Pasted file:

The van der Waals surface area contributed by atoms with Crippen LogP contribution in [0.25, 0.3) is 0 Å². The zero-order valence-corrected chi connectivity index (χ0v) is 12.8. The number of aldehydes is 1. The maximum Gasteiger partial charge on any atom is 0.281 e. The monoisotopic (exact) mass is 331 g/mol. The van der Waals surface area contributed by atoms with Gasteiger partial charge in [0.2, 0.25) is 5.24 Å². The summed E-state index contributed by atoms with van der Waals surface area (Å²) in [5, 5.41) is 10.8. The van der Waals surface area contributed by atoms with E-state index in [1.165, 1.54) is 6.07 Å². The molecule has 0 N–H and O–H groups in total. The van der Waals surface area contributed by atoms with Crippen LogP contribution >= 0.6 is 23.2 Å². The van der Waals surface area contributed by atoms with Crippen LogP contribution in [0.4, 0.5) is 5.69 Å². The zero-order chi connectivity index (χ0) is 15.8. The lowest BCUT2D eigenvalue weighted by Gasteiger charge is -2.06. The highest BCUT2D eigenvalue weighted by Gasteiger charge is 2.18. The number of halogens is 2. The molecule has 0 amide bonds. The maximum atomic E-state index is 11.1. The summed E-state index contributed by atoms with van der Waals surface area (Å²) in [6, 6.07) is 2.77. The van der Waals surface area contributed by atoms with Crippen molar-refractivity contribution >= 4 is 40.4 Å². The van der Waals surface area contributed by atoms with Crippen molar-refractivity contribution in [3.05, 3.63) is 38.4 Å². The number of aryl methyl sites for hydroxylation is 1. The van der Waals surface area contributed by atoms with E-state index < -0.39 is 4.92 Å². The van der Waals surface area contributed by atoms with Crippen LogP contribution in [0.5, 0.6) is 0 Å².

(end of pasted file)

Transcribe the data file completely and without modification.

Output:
The van der Waals surface area contributed by atoms with Crippen LogP contribution in [0.25, 0.3) is 0 Å². The zero-order valence-corrected chi connectivity index (χ0v) is 12.8. The number of aldehydes is 1. The maximum Gasteiger partial charge on any atom is 0.281 e. The monoisotopic (exact) mass is 331 g/mol. The van der Waals surface area contributed by atoms with Gasteiger partial charge in [0.2, 0.25) is 5.24 Å². The summed E-state index contributed by atoms with van der Waals surface area (Å²) in [5, 5.41) is 10.8. The van der Waals surface area contributed by atoms with E-state index in [1.165, 1.54) is 6.07 Å². The molecule has 0 N–H and O–H groups in total. The van der Waals surface area contributed by atoms with Crippen LogP contribution >= 0.6 is 23.2 Å². The van der Waals surface area contributed by atoms with Crippen LogP contribution in [0.4, 0.5) is 5.69 Å². The zero-order chi connectivity index (χ0) is 15.8. The lowest BCUT2D eigenvalue weighted by Gasteiger charge is -2.06. The highest BCUT2D eigenvalue weighted by Gasteiger charge is 2.18. The number of halogens is 2. The molecule has 0 amide bonds. The maximum atomic E-state index is 11.1. The summed E-state index contributed by atoms with van der Waals surface area (Å²) in [6, 6.07) is 2.77. The van der Waals surface area contributed by atoms with Crippen molar-refractivity contribution >= 4 is 40.4 Å². The van der Waals surface area contributed by atoms with Crippen molar-refractivity contribution in [3.05, 3.63) is 38.4 Å². The number of aryl methyl sites for hydroxylation is 1. The van der Waals surface area contributed by atoms with E-state index < -0.39 is 4.92 Å². The van der Waals surface area contributed by atoms with Crippen LogP contribution in [0.5, 0.6) is 0 Å².